Scott Aaronson does not explicitly say the proof is wrong, but says
> If P≠NP has indeed been proved, my life will change so dramatically that having to pay $200,000 will be the least of it. […] If P≠NP is proved, then to whatever extent theoretical computer science continues to exist at all, it will have a very different character.
> I can afford $200k, but not in the same way Bill Gates can afford $200k.
I find it strange that he doesn't explain his confidence with at least a general description of the way in which he thinks the proof will fail.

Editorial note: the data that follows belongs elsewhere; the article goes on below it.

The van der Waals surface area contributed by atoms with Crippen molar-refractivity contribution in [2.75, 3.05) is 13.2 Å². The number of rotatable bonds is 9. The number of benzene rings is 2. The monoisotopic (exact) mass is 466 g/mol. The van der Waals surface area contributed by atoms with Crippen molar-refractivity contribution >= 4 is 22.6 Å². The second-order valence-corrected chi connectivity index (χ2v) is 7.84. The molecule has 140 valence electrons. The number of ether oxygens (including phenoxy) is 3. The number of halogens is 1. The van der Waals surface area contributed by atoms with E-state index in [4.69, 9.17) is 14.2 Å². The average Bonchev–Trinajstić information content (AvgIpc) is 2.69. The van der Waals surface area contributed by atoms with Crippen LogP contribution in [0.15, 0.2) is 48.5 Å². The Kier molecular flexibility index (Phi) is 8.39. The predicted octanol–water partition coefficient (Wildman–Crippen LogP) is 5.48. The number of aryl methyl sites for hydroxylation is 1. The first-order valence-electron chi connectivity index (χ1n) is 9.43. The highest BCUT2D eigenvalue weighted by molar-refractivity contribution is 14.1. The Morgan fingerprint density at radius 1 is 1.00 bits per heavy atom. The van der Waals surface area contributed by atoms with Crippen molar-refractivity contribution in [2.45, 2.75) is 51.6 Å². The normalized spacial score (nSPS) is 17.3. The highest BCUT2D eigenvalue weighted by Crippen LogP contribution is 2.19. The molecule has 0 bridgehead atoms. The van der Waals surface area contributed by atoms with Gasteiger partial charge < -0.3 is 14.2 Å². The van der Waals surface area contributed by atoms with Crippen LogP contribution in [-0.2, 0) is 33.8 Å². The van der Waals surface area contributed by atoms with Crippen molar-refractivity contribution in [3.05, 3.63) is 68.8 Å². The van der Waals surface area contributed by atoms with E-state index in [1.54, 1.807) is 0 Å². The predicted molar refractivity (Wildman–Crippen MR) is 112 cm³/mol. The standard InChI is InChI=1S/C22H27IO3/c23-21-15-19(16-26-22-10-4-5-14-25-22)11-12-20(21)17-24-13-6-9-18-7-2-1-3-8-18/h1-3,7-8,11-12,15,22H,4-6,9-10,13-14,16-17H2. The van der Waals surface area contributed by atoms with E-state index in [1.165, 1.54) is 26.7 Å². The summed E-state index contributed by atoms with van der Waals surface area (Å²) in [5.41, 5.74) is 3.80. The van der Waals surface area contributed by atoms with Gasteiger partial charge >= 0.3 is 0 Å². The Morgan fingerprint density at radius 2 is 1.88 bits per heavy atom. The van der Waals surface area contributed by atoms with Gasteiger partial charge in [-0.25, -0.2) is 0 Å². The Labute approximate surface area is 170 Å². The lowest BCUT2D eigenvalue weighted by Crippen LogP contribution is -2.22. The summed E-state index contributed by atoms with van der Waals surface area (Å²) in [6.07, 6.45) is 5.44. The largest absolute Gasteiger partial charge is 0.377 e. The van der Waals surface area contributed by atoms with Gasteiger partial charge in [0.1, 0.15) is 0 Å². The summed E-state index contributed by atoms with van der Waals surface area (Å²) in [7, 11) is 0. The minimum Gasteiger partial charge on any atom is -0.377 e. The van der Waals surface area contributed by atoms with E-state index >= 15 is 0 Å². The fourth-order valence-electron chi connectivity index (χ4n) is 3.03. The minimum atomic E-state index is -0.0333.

I suppose he could have safely claimed this with Wiles's original proof as well, since it did have at least one non-trivial flaw that required amending. It's quite possible that the proof contains flaws, but will still hold up in the end, because the flaws can be corrected. But I feel that's a bit of a lame gamble.
Well, but Scott Aaronson wrote: "If Vinay Deolalikar is awarded the $1,000,000 Clay Millennium Prize for his proof of P≠NP, then I, Scott Aaronson, will personally supplement his prize by the amount of $200,000." So I suppose that any non-trivial flaw which will be eventually fixed by author of the paper himself is not a problem here.
Of course, but that's an even larger gamble, if you don't have at least a very specific hunch about the way in which a proof will fail. All in all, this announcement by Aaronson seems rather rash. I don't understand why he would do such a thing.